A selfie of us from the following week

In a couple days’ time, we reached Stevens Pass and I had the incredible opportunity to reconnect with friends that I made while hiking back in 2020. I was so grateful that the timing had allowed for us to meet up—meeting up with people while on-trail can be challenging sometimes! They even provided trail magic for us and many other hikers that day and wow, was Gnome’s grilled cheese on another level. What a treat.

Many thanks to these wonderful peeps! (Pictured left to right) Cricket, Turtle, Gnome, and Wiseman

After filling up on food and hugs from these lovely people, me and Caesar hitched into Leavenworth and were once again reunited with Wall-E. We had a blast in this touristy but fun Bavarian-styled village (would 100% recommend making this a resupply stop—stay at the KOA!) and returned to the trail once more, eager to start on the next-to-last leg of our entire journey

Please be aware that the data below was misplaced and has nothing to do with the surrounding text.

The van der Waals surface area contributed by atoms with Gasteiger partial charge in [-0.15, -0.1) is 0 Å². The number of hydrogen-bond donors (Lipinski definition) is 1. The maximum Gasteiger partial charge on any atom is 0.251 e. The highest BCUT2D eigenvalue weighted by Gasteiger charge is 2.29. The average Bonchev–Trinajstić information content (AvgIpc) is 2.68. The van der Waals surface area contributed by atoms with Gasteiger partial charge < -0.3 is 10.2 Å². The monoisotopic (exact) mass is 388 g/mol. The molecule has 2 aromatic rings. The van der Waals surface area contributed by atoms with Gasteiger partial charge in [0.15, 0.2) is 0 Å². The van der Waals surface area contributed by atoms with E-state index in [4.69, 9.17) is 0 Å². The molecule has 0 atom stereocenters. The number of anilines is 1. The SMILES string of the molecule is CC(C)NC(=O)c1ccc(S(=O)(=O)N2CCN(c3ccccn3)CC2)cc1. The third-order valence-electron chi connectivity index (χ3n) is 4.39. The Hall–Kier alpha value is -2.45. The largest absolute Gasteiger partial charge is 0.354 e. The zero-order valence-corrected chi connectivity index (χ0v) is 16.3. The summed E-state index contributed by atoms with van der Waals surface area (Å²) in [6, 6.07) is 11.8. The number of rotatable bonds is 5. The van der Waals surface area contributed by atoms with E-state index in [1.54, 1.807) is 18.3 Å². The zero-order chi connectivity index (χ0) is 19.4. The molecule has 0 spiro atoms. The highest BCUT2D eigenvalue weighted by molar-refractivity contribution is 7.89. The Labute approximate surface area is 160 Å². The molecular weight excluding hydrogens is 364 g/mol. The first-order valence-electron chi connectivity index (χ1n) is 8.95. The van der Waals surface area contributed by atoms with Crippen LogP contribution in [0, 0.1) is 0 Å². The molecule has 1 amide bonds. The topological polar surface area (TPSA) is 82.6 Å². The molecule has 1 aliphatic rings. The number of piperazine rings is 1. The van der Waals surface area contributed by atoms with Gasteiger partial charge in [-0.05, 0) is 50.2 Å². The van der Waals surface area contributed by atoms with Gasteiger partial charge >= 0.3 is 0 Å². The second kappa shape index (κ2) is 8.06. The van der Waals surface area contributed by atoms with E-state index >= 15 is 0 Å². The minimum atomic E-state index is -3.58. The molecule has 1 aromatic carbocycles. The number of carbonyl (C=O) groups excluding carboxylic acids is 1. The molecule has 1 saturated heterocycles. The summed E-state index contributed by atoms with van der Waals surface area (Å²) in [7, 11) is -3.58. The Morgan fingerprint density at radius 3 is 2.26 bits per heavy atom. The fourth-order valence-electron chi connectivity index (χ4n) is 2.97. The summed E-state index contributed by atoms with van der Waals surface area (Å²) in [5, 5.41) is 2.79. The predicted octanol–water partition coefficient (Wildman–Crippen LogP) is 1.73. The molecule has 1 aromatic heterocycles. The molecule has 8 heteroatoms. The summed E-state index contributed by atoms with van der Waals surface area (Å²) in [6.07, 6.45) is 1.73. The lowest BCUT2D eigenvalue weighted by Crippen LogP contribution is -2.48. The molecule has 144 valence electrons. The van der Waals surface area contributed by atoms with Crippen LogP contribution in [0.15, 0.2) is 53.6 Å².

It was during this section of trail that this realization—and the emotions that came with it—really began to sink in. Every day for the next 108-mile stretch, I found myself crying at some point, usually during the quiet, reflective hours in the afternoon. The day we got back on-trail from Leavenworth, Wall-E, Caesar, and myself met up for lunch and began to discuss the logistics for finishing the trail. What day did we think we would touch the terminus?

What we were discussing, I realized, was the trail coming to an end—and that would be sometime next week.